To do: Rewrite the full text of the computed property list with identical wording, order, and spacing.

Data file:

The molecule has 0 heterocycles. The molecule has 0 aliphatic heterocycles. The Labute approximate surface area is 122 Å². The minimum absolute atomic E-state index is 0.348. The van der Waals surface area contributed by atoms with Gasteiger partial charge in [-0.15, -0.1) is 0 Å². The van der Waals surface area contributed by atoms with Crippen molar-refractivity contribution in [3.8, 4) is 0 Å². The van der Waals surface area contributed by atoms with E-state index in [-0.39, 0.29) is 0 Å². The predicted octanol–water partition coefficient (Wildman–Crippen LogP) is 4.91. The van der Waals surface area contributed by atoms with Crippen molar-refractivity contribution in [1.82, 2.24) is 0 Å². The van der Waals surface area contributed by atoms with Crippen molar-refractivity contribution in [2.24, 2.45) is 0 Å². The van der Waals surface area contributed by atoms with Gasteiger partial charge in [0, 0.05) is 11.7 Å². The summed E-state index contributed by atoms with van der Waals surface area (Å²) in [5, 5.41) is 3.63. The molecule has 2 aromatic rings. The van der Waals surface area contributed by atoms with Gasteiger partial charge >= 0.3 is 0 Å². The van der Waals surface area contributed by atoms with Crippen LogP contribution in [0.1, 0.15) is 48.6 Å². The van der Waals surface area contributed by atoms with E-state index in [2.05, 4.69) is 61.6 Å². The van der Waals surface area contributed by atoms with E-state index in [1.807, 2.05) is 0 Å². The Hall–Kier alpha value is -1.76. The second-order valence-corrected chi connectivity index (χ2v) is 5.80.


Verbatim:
The molecule has 0 heterocycles. The molecule has 0 aliphatic heterocycles. The Labute approximate surface area is 122 Å². The minimum absolute atomic E-state index is 0.348. The van der Waals surface area contributed by atoms with Gasteiger partial charge in [-0.15, -0.1) is 0 Å². The van der Waals surface area contributed by atoms with Crippen molar-refractivity contribution in [3.8, 4) is 0 Å². The van der Waals surface area contributed by atoms with E-state index in [-0.39, 0.29) is 0 Å². The predicted octanol–water partition coefficient (Wildman–Crippen LogP) is 4.91. The van der Waals surface area contributed by atoms with Crippen molar-refractivity contribution in [1.82, 2.24) is 0 Å². The van der Waals surface area contributed by atoms with Crippen molar-refractivity contribution in [2.24, 2.45) is 0 Å². The van der Waals surface area contributed by atoms with Gasteiger partial charge in [0, 0.05) is 11.7 Å². The summed E-state index contributed by atoms with van der Waals surface area (Å²) in [5, 5.41) is 3.63. The molecule has 2 aromatic rings. The van der Waals surface area contributed by atoms with Gasteiger partial charge >= 0.3 is 0 Å². The van der Waals surface area contributed by atoms with Crippen LogP contribution in [0.1, 0.15) is 48.6 Å². The van der Waals surface area contributed by atoms with E-state index in [2.05, 4.69) is 61.6 Å². The van der Waals surface area contributed by atoms with E-state index in [1.807, 2.05) is 0 Å². The Hall–Kier alpha value is -1.76. The second-order valence-corrected chi connectivity index (χ2v) is 5.80.